Barbarously, Borrell will go on and on and on


22 February was the 80th anniversary of the death of one of Spain’s great poets, Antonio Machado, who died in Collioure, just across the border with France, as he fled from Franco’s troops at the end of the Spanish civil war. Throughout the past week, Machado was very much on the mind and lips of the Minister of Foreign Affairs, the EU and Cooperation, Josep Borrell, but his quotations of the literary giant were the only beautiful words he produced. Borrell’s language, while often full of symbolism, lacks grace. Josep Borrell i Fontellas has no filter.

Nevertheless, he is proud of his work. He posts his simple propaganda, car crash interviews, ill-conceived reflections, inappropriate outbursts and abysmal metaphors with unfailing self-satisfaction, an embarrassing feat made possible by his paid sycophants and the oblivion afforded him by his montruously swollen ego.

This Narcissus of ours
Can’t see his face in the mirror
Because he has become the mirror.

Proverbs and Songs VI – Antonio Machado

In his mirror he sees a luminary, a sage, above and beyond mere mortals, but most importantly for the oneness of Spain, he is against his fellow Catalans. On the topic of Catalonia, home and away, he is one of those “pompous and melancholy men, drunk with black shadows” that Machado meets in “I Have Walked Down Many Roads”.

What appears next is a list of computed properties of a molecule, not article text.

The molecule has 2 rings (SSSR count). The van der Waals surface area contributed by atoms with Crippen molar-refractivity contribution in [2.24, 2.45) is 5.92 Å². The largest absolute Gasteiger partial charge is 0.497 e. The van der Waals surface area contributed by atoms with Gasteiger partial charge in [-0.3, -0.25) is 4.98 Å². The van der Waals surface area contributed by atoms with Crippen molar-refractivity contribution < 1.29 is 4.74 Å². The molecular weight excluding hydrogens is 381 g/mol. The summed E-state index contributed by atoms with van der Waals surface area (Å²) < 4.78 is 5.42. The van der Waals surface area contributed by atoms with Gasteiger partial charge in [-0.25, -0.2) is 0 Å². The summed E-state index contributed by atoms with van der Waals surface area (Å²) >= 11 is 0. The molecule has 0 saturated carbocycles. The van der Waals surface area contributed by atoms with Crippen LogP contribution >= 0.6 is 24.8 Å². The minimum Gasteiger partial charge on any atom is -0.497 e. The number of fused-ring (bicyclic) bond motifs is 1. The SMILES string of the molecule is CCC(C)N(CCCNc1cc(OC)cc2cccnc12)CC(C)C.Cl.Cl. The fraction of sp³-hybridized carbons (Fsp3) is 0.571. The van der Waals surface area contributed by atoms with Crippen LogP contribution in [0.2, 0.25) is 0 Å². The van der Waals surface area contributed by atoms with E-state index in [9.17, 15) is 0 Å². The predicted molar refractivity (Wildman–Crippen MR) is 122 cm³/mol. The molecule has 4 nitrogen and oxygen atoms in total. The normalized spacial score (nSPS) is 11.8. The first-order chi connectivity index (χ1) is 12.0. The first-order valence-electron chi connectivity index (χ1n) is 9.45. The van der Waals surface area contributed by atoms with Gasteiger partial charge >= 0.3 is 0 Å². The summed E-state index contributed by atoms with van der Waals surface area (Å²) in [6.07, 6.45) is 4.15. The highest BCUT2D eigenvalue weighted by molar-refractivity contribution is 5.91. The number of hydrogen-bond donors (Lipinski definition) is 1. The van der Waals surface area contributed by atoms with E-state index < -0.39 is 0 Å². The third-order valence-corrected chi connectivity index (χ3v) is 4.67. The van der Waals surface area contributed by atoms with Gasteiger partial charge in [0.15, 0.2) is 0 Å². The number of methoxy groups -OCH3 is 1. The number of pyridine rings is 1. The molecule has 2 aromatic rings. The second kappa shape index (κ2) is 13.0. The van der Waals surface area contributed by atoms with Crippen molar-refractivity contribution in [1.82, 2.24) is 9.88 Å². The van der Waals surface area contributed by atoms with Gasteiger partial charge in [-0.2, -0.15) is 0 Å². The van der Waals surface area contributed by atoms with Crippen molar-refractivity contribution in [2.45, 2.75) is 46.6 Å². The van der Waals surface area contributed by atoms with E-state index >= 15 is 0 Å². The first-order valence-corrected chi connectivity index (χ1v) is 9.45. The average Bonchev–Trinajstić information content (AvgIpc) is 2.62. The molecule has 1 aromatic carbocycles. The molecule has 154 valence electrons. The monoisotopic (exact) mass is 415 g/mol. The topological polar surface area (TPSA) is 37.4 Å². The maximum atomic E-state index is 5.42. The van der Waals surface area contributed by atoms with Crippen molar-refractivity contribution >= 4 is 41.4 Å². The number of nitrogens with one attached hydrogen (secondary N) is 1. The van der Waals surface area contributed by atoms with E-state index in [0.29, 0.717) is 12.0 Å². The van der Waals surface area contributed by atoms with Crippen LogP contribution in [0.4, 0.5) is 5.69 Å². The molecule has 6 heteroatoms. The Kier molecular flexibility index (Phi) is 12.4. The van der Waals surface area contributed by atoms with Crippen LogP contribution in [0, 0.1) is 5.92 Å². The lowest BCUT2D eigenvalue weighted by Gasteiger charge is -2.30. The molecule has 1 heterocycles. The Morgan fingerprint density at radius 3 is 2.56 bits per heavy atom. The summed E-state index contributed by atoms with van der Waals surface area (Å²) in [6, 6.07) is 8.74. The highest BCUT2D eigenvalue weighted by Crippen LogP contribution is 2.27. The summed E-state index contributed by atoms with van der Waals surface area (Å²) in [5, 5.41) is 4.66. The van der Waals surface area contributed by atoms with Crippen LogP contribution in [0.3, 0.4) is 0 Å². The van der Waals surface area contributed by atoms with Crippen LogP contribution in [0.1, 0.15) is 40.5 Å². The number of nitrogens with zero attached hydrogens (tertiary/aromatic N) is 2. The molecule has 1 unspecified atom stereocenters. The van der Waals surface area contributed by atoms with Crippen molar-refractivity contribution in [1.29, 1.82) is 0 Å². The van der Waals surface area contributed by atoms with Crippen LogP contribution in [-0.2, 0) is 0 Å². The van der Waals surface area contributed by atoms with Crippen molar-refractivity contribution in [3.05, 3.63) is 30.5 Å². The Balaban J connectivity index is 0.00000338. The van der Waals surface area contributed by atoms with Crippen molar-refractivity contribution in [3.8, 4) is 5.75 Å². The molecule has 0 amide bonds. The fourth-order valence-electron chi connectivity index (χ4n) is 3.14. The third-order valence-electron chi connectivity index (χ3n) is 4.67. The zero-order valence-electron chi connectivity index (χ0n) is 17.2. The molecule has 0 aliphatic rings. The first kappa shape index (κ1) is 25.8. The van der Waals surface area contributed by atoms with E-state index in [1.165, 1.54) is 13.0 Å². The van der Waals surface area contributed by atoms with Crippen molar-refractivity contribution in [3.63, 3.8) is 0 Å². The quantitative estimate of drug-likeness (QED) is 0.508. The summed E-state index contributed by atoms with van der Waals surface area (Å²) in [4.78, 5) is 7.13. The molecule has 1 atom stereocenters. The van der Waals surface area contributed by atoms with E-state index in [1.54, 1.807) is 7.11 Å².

Appearing on 20 February on Bloomberg US, Borrell was interviewed about Brexit, Spain’s role in the EU, EU-US trade and Catalonia. True to form, he had particular problems with the female interviewer’s accent and ungraciously blamed her articulation.

When Borrell asks the interviewer to “speak slowler [sic] and vocalize better”, he means “articulate better”, something he fails to do himself throughout the interview, but particularly when responding to a question about potential EU “rituliation” to US tariff increases. “Yes, some things must be, must being thought by the responsible of the European trade” is a sentence Spanish speakers will understand more readily than English speakers.

It is unfair to criticise or ridicule people for linguistic problems when they are not using their first languages – what they need is gentle correction and encouragement – but Borrell sneers at those who do not understand him and blames those he does not understand for his incomprehension. He deserved the roasting he received on social media. When talking about the Catalan question the poverty of Borrell’s garbled narrative, which for the world is the Spanish narrative, is exacerbated by the poverty of his English.